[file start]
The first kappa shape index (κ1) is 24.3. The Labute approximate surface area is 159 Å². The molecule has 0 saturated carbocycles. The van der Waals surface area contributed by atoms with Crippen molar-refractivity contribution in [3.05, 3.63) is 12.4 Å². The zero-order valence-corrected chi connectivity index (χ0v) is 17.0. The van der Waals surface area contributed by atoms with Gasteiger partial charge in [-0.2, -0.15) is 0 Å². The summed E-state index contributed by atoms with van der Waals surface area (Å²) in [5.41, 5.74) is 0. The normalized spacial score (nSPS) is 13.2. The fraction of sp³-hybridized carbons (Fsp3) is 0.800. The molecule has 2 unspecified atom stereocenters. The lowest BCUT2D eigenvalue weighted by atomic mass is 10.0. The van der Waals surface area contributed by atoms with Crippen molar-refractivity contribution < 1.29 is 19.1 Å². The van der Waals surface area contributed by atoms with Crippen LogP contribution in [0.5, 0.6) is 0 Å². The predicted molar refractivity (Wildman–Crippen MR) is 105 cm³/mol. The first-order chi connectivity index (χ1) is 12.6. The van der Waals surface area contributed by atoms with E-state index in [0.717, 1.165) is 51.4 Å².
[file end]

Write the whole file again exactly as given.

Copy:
The first kappa shape index (κ1) is 24.3. The Labute approximate surface area is 159 Å². The molecule has 0 saturated carbocycles. The van der Waals surface area contributed by atoms with Crippen molar-refractivity contribution in [3.05, 3.63) is 12.4 Å². The zero-order valence-corrected chi connectivity index (χ0v) is 17.0. The van der Waals surface area contributed by atoms with Gasteiger partial charge in [-0.2, -0.15) is 0 Å². The summed E-state index contributed by atoms with van der Waals surface area (Å²) in [5.41, 5.74) is 0. The normalized spacial score (nSPS) is 13.2. The fraction of sp³-hybridized carbons (Fsp3) is 0.800. The molecule has 2 unspecified atom stereocenters. The lowest BCUT2D eigenvalue weighted by atomic mass is 10.0. The van der Waals surface area contributed by atoms with Crippen molar-refractivity contribution < 1.29 is 19.1 Å². The van der Waals surface area contributed by atoms with Crippen LogP contribution in [0.5, 0.6) is 0 Å². The predicted molar refractivity (Wildman–Crippen MR) is 105 cm³/mol. The first-order chi connectivity index (χ1) is 12.6. The van der Waals surface area contributed by atoms with E-state index in [0.717, 1.165) is 51.4 Å².